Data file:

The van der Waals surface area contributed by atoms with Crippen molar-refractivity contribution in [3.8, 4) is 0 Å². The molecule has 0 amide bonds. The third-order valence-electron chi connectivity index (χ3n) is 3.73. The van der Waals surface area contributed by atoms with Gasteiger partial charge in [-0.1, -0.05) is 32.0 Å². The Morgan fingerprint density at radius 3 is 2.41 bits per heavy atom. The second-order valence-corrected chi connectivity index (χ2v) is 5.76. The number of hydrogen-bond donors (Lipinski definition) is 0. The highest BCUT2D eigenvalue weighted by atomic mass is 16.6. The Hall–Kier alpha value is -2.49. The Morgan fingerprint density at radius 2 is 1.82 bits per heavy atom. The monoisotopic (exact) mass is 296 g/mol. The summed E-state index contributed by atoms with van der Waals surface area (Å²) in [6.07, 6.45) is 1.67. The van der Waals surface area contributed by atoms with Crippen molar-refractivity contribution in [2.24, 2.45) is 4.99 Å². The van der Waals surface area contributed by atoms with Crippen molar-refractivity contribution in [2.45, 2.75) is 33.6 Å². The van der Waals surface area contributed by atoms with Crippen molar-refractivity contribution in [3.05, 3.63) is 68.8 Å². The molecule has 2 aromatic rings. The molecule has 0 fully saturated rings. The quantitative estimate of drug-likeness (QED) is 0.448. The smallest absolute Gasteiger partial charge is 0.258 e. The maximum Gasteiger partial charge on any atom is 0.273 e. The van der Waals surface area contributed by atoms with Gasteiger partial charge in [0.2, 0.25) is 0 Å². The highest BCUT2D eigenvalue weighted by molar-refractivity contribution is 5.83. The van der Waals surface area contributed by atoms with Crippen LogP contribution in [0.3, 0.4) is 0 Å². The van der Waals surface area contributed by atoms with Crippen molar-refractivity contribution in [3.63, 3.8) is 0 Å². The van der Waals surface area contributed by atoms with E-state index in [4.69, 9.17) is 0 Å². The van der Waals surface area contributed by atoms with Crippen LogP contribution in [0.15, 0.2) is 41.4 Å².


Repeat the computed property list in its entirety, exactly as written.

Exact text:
The van der Waals surface area contributed by atoms with Crippen molar-refractivity contribution in [3.8, 4) is 0 Å². The molecule has 0 amide bonds. The third-order valence-electron chi connectivity index (χ3n) is 3.73. The van der Waals surface area contributed by atoms with Gasteiger partial charge in [-0.1, -0.05) is 32.0 Å². The Morgan fingerprint density at radius 3 is 2.41 bits per heavy atom. The second-order valence-corrected chi connectivity index (χ2v) is 5.76. The number of hydrogen-bond donors (Lipinski definition) is 0. The highest BCUT2D eigenvalue weighted by atomic mass is 16.6. The Hall–Kier alpha value is -2.49. The Morgan fingerprint density at radius 2 is 1.82 bits per heavy atom. The monoisotopic (exact) mass is 296 g/mol. The summed E-state index contributed by atoms with van der Waals surface area (Å²) in [6.07, 6.45) is 1.67. The van der Waals surface area contributed by atoms with Crippen molar-refractivity contribution in [2.24, 2.45) is 4.99 Å². The van der Waals surface area contributed by atoms with Crippen molar-refractivity contribution in [2.45, 2.75) is 33.6 Å². The van der Waals surface area contributed by atoms with Crippen molar-refractivity contribution in [3.05, 3.63) is 68.8 Å². The molecule has 2 aromatic rings. The molecule has 0 fully saturated rings. The quantitative estimate of drug-likeness (QED) is 0.448. The smallest absolute Gasteiger partial charge is 0.258 e. The maximum Gasteiger partial charge on any atom is 0.273 e. The van der Waals surface area contributed by atoms with Gasteiger partial charge in [0.2, 0.25) is 0 Å². The highest BCUT2D eigenvalue weighted by molar-refractivity contribution is 5.83. The van der Waals surface area contributed by atoms with Crippen LogP contribution in [0.3, 0.4) is 0 Å². The van der Waals surface area contributed by atoms with Crippen molar-refractivity contribution in [3.63, 3.8) is 0 Å². The van der Waals surface area contributed by atoms with E-state index in [4.69, 9.17) is 0 Å². The van der Waals surface area contributed by atoms with Crippen LogP contribution in [0.15, 0.2) is 41.4 Å².